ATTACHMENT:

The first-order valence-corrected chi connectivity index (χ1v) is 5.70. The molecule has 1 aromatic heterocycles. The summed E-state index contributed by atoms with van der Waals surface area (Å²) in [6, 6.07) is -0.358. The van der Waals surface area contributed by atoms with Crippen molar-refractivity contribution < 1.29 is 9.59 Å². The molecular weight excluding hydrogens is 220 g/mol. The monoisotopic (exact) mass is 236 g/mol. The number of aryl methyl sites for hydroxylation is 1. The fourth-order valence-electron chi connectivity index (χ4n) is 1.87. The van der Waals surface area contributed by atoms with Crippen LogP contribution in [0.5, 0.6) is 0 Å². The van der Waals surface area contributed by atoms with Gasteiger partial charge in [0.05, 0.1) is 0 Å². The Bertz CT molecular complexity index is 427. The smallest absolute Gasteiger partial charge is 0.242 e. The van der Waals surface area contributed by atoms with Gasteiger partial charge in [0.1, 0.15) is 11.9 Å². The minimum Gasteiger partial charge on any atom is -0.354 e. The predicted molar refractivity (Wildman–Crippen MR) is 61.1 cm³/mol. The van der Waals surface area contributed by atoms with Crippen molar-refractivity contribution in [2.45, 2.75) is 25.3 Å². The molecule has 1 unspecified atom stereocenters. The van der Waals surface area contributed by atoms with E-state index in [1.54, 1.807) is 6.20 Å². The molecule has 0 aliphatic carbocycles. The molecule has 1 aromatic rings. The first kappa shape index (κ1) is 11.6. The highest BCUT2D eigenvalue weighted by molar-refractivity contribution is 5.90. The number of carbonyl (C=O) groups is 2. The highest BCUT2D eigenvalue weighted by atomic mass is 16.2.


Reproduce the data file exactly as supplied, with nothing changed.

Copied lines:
The first-order valence-corrected chi connectivity index (χ1v) is 5.70. The molecule has 1 aromatic heterocycles. The summed E-state index contributed by atoms with van der Waals surface area (Å²) in [6, 6.07) is -0.358. The van der Waals surface area contributed by atoms with Crippen molar-refractivity contribution < 1.29 is 9.59 Å². The molecular weight excluding hydrogens is 220 g/mol. The monoisotopic (exact) mass is 236 g/mol. The number of aryl methyl sites for hydroxylation is 1. The fourth-order valence-electron chi connectivity index (χ4n) is 1.87. The van der Waals surface area contributed by atoms with Crippen LogP contribution in [0.5, 0.6) is 0 Å². The van der Waals surface area contributed by atoms with Gasteiger partial charge in [0.05, 0.1) is 0 Å². The Bertz CT molecular complexity index is 427. The smallest absolute Gasteiger partial charge is 0.242 e. The van der Waals surface area contributed by atoms with Gasteiger partial charge in [0.1, 0.15) is 11.9 Å². The minimum Gasteiger partial charge on any atom is -0.354 e. The predicted molar refractivity (Wildman–Crippen MR) is 61.1 cm³/mol. The van der Waals surface area contributed by atoms with Crippen molar-refractivity contribution in [2.45, 2.75) is 25.3 Å². The molecule has 1 unspecified atom stereocenters. The van der Waals surface area contributed by atoms with E-state index in [1.54, 1.807) is 6.20 Å². The molecule has 0 aliphatic carbocycles. The molecule has 1 aromatic rings. The first kappa shape index (κ1) is 11.6. The highest BCUT2D eigenvalue weighted by molar-refractivity contribution is 5.90. The number of carbonyl (C=O) groups is 2. The highest BCUT2D eigenvalue weighted by atomic mass is 16.2.